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The L I FE of
King HENRY V. (2)
A C T I.
SCENE, An Antechamber in the Eng
lish Court, at Kenilworth.
Enter the Arch-Bishop of Canterbury, and Bishop of
Arch-Bishop of CAN T E R BUR Y.
But that the scambling and unquiet time Did push it out of farther question.
Ely. But how, my lord, shall we resist it now?
(2) The Life of K. Henry] The Transactions, compriz'd in this Hiftorical Play, commence about the latter end of the first, and terminate in the 8th Year of this King's Reign; when he married Catharine Princess of France, and closed up the Differences betwixt England and that Crown.
Cant. It must be thought on : if it pass against us,
Ely. This would drink deep.
Cant. The courses of his youth promis'd it not ;
Ely. We're blessed in the change.
Cant. Hear him but reason in divinity,
Turn him to any cause of policy,
Ely. The Strawberry grows underneath the nettle,
Cant. It must be so ; for miracles are ceas'd :
Ely. But, my good lord,
(3) So that the Art and practic part of Life] All the Editions, if I am not deceiv'd, are guilty of a slight corruption in this Passage. The Archbishop has been tewing, what a Mafter the King was in the Theory of Divinity, War, and Policy: fo that it must be expected (as I conceive, he would infer ;) that the King should now wed that Theory to Action, and the putting the several parts of his Knowledge into practice. If this be our Author's Meaning, I think, we can hardly doubt but he wrote,
So that the Act, and practic &c. Thus we have a Consonance in the Terms and Sense. For Theory is the Art, and Study of the Rules of any Science ; and Action, the Exemplification of those Rules by Proof and Experiment.
Cant. He seems indifferent ;
Cant. With good acceptance of his Majesty:
Ely. What was ch’impediment, that broke this off ?
Cant. The French ambassador upon that instant Crav'd audience ; and the hour, I think, is come To give him hearing. Is it four o'clock?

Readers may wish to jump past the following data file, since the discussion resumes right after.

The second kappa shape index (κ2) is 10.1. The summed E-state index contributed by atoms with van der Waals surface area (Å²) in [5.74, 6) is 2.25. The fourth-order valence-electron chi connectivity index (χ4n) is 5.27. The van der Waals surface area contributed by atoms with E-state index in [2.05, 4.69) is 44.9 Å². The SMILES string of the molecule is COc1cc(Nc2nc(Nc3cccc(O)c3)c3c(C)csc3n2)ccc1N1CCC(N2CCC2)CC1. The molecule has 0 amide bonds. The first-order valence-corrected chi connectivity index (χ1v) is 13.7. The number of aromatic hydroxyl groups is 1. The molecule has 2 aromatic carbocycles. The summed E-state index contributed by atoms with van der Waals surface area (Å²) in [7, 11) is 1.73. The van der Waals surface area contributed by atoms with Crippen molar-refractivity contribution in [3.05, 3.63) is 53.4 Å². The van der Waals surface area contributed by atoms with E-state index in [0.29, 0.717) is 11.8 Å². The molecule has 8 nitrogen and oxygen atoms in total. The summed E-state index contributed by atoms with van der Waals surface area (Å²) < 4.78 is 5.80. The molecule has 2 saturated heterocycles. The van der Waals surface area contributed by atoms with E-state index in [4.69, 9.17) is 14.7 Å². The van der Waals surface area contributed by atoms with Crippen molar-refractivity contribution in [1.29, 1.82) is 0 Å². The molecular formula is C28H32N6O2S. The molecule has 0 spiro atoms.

Ely. It is
Cant. Then go we in to know his embassie:
SCENE opens to the Presence.
Enter King Henry, Gloucester, Bedford, Clarence,
Warwick, Westmorland, and Exeter. K. Henry..
HERE is my gracious lord of Canter
K. Henry. Not yet, my cousin; we would be resolv'd, Before we hear him, of some things of weight, That task our thoughts, concerning us and France. Enter the Archbishop of Canterbury, and Bishop of Ely.
Cant. God and his angels guard your facred throne, And make you long become it!
K. Henry. Sure, we thank you. My learned lord, we pray you to proceed; And juftly and religiously unfold, Why the law Salike, that they have in France, Or should, or should not, bar us in our claim. And, God forbid, my dear and faithful lord, That you should fashion, wrest, or bow your reading; Or nicely charge your understanding soul With opening titles miscreate, whose right Sutes not in native colours with the truth. For, God doth know, how many now in health Shall drop their blood, in approbation Of what your reverence shall incite us to. Therefore take heed, how you impawn our person ; How you awake our sleeping sword of war : We charge you in the name of God, take heed. For never two such kingdoms did contend Without much fall of blond; whose guiltless drops Are every one a woe, a sore complaint, 'Gainst him, whose wrong gives edge unto the swords, That make such waste in brief mortality. Under this conjuration, speak, my lord ; For we will hear, note, and believe in heart, That what you speak is in your conscience washt,
, As pure as sin with baptism.
Cant. Then hear me, gracious Soveraign, and you Peers, That owe your lives, your faith, and services, To this imperial throne. There is no bar To make against your Highness' claim to France, But this which they produce froin Pharamond ; In terram Salicam Mulieres nè succedant; No woman shall succeed in Salike land : Whịch Salike land the French unjustly gloze